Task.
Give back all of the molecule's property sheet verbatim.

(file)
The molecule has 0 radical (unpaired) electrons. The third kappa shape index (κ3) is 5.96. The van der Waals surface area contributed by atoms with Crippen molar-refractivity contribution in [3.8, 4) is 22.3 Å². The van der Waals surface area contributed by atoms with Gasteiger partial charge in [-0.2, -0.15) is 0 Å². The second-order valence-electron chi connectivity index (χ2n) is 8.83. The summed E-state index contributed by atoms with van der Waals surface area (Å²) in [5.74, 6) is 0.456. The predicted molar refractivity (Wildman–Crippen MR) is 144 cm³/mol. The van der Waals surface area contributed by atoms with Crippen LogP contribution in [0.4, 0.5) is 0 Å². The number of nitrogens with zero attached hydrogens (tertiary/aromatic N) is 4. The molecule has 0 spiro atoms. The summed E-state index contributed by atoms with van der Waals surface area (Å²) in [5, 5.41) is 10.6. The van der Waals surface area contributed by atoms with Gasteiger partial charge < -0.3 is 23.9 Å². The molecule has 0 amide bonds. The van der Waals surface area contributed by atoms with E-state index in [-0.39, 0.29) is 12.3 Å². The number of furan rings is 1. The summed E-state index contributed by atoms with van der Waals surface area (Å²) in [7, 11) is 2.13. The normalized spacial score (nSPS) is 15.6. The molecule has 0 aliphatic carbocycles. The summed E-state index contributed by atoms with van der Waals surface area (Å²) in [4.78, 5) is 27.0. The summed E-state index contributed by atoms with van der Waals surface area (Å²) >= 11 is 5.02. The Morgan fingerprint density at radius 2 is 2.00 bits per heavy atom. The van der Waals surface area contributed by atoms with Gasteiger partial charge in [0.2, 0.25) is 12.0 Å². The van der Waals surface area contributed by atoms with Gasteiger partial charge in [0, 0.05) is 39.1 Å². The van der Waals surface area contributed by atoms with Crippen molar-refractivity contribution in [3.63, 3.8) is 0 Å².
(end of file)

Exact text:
The molecule has 0 radical (unpaired) electrons. The third kappa shape index (κ3) is 5.96. The van der Waals surface area contributed by atoms with Crippen molar-refractivity contribution in [3.8, 4) is 22.3 Å². The van der Waals surface area contributed by atoms with Gasteiger partial charge in [-0.2, -0.15) is 0 Å². The second-order valence-electron chi connectivity index (χ2n) is 8.83. The summed E-state index contributed by atoms with van der Waals surface area (Å²) in [5.74, 6) is 0.456. The predicted molar refractivity (Wildman–Crippen MR) is 144 cm³/mol. The van der Waals surface area contributed by atoms with Crippen LogP contribution in [0.4, 0.5) is 0 Å². The number of nitrogens with zero attached hydrogens (tertiary/aromatic N) is 4. The molecule has 0 spiro atoms. The summed E-state index contributed by atoms with van der Waals surface area (Å²) in [5, 5.41) is 10.6. The van der Waals surface area contributed by atoms with Gasteiger partial charge < -0.3 is 23.9 Å². The molecule has 0 amide bonds. The van der Waals surface area contributed by atoms with E-state index in [-0.39, 0.29) is 12.3 Å². The number of furan rings is 1. The summed E-state index contributed by atoms with van der Waals surface area (Å²) in [7, 11) is 2.13. The normalized spacial score (nSPS) is 15.6. The molecule has 0 aliphatic carbocycles. The summed E-state index contributed by atoms with van der Waals surface area (Å²) in [4.78, 5) is 27.0. The summed E-state index contributed by atoms with van der Waals surface area (Å²) >= 11 is 5.02. The Morgan fingerprint density at radius 2 is 2.00 bits per heavy atom. The van der Waals surface area contributed by atoms with Gasteiger partial charge in [0.2, 0.25) is 12.0 Å². The van der Waals surface area contributed by atoms with Gasteiger partial charge in [0, 0.05) is 39.1 Å². The van der Waals surface area contributed by atoms with Crippen molar-refractivity contribution in [3.63, 3.8) is 0 Å².